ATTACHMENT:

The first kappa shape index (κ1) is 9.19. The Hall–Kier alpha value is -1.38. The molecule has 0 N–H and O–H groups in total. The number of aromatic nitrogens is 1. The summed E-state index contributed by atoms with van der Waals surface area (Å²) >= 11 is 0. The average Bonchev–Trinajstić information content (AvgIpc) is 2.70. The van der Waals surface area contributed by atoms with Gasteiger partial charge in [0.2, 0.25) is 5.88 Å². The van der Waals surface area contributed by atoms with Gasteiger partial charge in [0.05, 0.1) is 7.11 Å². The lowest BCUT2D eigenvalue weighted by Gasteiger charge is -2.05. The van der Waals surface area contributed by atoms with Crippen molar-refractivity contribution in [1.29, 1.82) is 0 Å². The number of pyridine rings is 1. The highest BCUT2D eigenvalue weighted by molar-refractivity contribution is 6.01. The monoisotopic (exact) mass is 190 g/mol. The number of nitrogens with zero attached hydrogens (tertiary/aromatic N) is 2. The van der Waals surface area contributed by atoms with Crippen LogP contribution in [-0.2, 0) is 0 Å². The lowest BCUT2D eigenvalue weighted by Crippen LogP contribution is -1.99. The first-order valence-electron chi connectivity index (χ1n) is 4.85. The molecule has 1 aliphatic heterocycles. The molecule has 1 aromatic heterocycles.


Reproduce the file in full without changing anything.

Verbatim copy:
The first kappa shape index (κ1) is 9.19. The Hall–Kier alpha value is -1.38. The molecule has 0 N–H and O–H groups in total. The number of aromatic nitrogens is 1. The summed E-state index contributed by atoms with van der Waals surface area (Å²) >= 11 is 0. The average Bonchev–Trinajstić information content (AvgIpc) is 2.70. The van der Waals surface area contributed by atoms with Gasteiger partial charge in [0.2, 0.25) is 5.88 Å². The van der Waals surface area contributed by atoms with Gasteiger partial charge in [0.05, 0.1) is 7.11 Å². The lowest BCUT2D eigenvalue weighted by Gasteiger charge is -2.05. The van der Waals surface area contributed by atoms with Crippen molar-refractivity contribution in [1.29, 1.82) is 0 Å². The number of pyridine rings is 1. The highest BCUT2D eigenvalue weighted by molar-refractivity contribution is 6.01. The monoisotopic (exact) mass is 190 g/mol. The number of nitrogens with zero attached hydrogens (tertiary/aromatic N) is 2. The van der Waals surface area contributed by atoms with Crippen LogP contribution in [-0.2, 0) is 0 Å². The lowest BCUT2D eigenvalue weighted by Crippen LogP contribution is -1.99. The first-order valence-electron chi connectivity index (χ1n) is 4.85. The molecule has 1 aliphatic heterocycles. The molecule has 1 aromatic heterocycles.